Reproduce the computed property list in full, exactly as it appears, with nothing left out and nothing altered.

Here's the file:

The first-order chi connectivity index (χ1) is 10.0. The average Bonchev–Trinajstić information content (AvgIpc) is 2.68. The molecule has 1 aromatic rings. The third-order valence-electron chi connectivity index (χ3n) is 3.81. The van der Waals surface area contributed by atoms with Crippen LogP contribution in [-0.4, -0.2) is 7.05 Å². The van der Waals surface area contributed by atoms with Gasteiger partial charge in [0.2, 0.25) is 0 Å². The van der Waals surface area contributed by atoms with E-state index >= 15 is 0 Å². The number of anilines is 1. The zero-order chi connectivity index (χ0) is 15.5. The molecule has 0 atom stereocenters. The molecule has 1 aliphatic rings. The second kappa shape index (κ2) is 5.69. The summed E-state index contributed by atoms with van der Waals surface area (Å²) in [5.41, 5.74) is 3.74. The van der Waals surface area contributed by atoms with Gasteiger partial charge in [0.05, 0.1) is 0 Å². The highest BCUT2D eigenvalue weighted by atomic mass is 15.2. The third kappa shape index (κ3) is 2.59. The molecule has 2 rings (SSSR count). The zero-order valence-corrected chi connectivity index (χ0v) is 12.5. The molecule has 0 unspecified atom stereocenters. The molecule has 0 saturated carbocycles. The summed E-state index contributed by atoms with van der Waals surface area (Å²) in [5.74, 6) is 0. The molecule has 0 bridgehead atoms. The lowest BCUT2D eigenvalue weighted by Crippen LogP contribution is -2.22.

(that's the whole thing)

The first-order chi connectivity index (χ1) is 10.0. The average Bonchev–Trinajstić information content (AvgIpc) is 2.68. The molecule has 1 aromatic rings. The third-order valence-electron chi connectivity index (χ3n) is 3.81. The van der Waals surface area contributed by atoms with Crippen LogP contribution in [-0.4, -0.2) is 7.05 Å². The van der Waals surface area contributed by atoms with Gasteiger partial charge in [0.2, 0.25) is 0 Å². The van der Waals surface area contributed by atoms with E-state index >= 15 is 0 Å². The number of anilines is 1. The zero-order chi connectivity index (χ0) is 15.5. The molecule has 0 atom stereocenters. The molecule has 1 aliphatic rings. The second kappa shape index (κ2) is 5.69. The summed E-state index contributed by atoms with van der Waals surface area (Å²) in [5.41, 5.74) is 3.74. The van der Waals surface area contributed by atoms with Gasteiger partial charge in [0.05, 0.1) is 0 Å². The highest BCUT2D eigenvalue weighted by atomic mass is 15.2. The third kappa shape index (κ3) is 2.59. The molecule has 2 rings (SSSR count). The zero-order valence-corrected chi connectivity index (χ0v) is 12.5. The molecule has 0 unspecified atom stereocenters. The molecule has 0 saturated carbocycles. The summed E-state index contributed by atoms with van der Waals surface area (Å²) in [5.74, 6) is 0. The molecule has 0 bridgehead atoms. The lowest BCUT2D eigenvalue weighted by Crippen LogP contribution is -2.22.